In the Liacouras Center’s first season bearing the name of Temple’s former president, two years after its opening, Temple basketball fans filled the bulk of the arena each night to support a team that finished the 1999-2000 season as the country’s No. 5-ranked team under former coach John Chaney.
When the team went 24-13 en route to an NCAA tournament appearance in 2000-01? An average of 7,138 showed up.
In a 19-15 campaign that featured an National Invitation Tournament invite in 2001-02? 7,123.
That following season, attendance dropped to an average of 5,202, kicking off a trend that has haunted the sixth-winningest men’s basketball program in Division I for the better part of 15 seasons.
While Chaney’s teams began to fall from the national ranks as a new decade arrived, their fans slowly disappeared, often leaving the university’s 10,200-seat spectacle barren on the inside by game time.
Temple boasts a program that has flirted with a Sweet 16 bid twice in the last five years, losing narrowly in the NCAA tournament’s Round of 32 in 2011 and 2013.
The Owls swiped Atlantic 10 Conference titles in 2008, 2009 and 2010, and have knocked off Top 10 opponents in six of the last seven seasons.
In six of the last nine seasons, Temple qualified for the NCAA tournament.
Yet, through all of it, attendance numbers have fallen short.
That Temple has drawn an average of less than 6,000 fans 10 times in the last 13 seasons is a glaring reality amid an era in which its athletic department has repeatedly expressed a desire to join the nation’s elite.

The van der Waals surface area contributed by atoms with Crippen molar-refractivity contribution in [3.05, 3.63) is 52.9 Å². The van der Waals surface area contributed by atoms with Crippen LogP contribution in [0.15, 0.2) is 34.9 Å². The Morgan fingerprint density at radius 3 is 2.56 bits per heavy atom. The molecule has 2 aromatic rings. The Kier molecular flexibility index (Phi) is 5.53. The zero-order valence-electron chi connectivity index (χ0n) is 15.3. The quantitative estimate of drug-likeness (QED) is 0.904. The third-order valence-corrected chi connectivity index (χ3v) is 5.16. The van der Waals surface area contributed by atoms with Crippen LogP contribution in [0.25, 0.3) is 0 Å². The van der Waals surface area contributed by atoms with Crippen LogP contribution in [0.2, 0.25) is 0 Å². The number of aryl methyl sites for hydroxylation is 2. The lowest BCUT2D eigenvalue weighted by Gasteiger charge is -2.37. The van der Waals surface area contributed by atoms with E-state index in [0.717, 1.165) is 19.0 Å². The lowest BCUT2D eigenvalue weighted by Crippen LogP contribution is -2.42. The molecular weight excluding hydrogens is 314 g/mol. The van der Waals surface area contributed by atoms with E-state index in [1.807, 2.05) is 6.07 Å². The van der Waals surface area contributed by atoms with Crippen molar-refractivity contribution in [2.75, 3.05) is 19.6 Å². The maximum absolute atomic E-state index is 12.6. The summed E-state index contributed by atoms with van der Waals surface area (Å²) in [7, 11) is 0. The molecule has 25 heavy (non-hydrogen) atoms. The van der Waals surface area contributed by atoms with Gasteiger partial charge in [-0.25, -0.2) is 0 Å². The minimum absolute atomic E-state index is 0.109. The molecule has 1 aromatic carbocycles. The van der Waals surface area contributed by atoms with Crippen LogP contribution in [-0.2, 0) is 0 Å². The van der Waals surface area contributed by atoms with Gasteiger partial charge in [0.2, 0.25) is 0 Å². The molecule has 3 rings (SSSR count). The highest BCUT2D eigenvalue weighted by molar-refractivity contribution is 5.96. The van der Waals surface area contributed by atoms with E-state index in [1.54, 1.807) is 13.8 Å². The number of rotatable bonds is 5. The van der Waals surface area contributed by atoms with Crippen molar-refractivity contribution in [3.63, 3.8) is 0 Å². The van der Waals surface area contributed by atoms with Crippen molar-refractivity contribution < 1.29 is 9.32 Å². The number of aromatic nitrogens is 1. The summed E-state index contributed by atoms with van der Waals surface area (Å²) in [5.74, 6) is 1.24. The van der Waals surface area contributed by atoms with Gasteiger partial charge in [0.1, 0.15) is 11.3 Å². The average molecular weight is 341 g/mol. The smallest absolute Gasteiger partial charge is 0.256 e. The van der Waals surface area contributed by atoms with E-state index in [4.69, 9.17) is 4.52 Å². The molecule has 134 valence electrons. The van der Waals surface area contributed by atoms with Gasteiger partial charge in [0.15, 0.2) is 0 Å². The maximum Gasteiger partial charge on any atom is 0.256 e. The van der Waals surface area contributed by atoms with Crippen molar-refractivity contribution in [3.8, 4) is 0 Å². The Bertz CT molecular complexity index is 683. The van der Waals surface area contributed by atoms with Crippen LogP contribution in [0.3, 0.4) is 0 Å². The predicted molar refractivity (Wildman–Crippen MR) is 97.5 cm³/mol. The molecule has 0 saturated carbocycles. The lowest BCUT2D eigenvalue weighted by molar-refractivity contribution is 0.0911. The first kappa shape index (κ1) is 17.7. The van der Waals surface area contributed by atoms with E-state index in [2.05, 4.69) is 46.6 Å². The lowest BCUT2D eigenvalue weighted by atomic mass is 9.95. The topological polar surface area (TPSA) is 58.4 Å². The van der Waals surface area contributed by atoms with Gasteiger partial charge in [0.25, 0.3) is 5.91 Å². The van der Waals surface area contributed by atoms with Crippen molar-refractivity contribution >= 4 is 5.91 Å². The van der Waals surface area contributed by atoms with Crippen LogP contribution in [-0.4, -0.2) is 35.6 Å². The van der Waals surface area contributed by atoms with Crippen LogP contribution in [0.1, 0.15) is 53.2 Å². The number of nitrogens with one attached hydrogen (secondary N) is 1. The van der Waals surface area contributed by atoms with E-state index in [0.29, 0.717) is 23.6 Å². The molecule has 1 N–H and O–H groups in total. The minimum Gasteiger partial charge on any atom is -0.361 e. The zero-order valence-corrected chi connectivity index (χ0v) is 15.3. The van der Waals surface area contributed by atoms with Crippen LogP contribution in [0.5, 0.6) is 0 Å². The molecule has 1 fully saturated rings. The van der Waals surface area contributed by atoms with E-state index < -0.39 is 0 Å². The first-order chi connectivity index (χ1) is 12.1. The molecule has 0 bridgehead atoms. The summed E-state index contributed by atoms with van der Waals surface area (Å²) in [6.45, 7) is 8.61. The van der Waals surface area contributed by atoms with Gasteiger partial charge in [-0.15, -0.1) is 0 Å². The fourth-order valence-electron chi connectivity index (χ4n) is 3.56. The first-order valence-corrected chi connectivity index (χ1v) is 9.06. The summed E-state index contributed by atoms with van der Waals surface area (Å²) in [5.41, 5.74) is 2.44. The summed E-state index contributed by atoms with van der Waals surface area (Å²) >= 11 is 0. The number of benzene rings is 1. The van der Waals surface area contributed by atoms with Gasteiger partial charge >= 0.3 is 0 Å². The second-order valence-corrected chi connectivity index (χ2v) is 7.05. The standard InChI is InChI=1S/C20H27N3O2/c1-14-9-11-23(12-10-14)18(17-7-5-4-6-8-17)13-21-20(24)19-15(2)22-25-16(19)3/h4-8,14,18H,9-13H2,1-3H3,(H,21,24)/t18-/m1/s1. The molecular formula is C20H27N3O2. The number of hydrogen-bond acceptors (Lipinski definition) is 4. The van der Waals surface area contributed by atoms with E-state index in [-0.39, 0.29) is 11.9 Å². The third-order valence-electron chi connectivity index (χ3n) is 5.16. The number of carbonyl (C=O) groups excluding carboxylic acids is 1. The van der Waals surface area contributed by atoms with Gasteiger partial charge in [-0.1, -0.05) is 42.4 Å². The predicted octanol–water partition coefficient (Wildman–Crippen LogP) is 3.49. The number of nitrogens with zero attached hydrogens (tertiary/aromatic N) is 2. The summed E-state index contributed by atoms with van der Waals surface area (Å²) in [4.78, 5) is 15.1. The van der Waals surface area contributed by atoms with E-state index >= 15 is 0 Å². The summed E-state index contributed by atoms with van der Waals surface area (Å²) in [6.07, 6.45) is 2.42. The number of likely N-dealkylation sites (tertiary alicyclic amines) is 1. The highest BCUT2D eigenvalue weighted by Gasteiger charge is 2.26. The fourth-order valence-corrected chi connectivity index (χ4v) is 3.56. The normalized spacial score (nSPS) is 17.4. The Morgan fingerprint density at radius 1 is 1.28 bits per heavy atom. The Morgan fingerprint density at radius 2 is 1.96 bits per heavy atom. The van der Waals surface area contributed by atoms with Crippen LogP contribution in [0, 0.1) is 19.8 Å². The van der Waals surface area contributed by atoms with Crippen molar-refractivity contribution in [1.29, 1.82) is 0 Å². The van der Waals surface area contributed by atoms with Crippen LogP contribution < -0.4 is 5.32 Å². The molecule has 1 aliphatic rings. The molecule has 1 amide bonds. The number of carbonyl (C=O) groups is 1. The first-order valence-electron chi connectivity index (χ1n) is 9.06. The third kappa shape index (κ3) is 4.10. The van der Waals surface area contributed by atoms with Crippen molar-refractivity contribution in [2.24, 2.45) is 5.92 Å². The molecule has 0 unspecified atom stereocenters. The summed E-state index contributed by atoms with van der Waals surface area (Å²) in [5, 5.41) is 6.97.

In an October 2014 interview with three senior department administrators, Deputy Director of Athletics Pat Kraft told The Temple News that in order to draw attendance numbers that compete with traditionally-competitive programs in both football and basketball, it starts with the student body.
“The students are what drives [the] energy,” Kraft said. “That’s a big push for us, is to get our students to really buy in. … At any department, that’s what brings the energy in the building.”
And yet, large chunks of cherry-colored seats remain unfilled for a typical game at the Liacouras Center, and it’s not for lack of effort from the student section, which has consistently filled the bulk of its end of the building for much of the season.
It’s the other side of the building that reflects the problem.
Including NIT games last week against Bucknell and George Washington University, in which respective crowds of 3,862 and 3,404 turned up, the program’s average attendance of 5,873, which is 58 percent of the arena’s capacity, hasn’t been lower since Dunphy’s first season at the helm.
Without those NIT contests, Temple averaged 7,246 fans per game in 16 regular-season games, the program’s best since the 2011-12 season. Granted, a sellout when defending national champion Connecticut paid a visit ticked that number upward. Contests against Tulane and Houston during the final six weeks of the season, games in which attendance eclipsed the 7,000 mark against two bottom-half teams in The American, were examples of a rejuvenated energy that surrounded the program amid its push for an NCAA tournament bid.
And while the NIT offers itself as a consolation prize to NCAA bubble teams such as this season’s Temple squad, a large chunk of the fans that rocked the Liacouras Center no more than a few weeks ago no longer showed up once the Owls fell on the wrong side of the NCAA tournament bubble.
“I thought the atmosphere was great [against Bucknell Wednesday],” Dunphy said after Temple’s six-point defeat of the Bison in a first-round NIT game. “I thought we had a really good crowd. It’s not going to knock them dead numbers-wise, but I thought everybody was into it.”
The student ensemble contributed to a respectable volume around the building that day, while the alumni numbers dropped significantly.
Through a season in which the Owls have won 25 games in a turnaround campaign, they’ve done so in front of an inconsistent and, at times, puzzling fanbase.
Andrew Parent can be reached at email@example.com, 215.204. 9537 or on Twitter @Andrew_Parent23.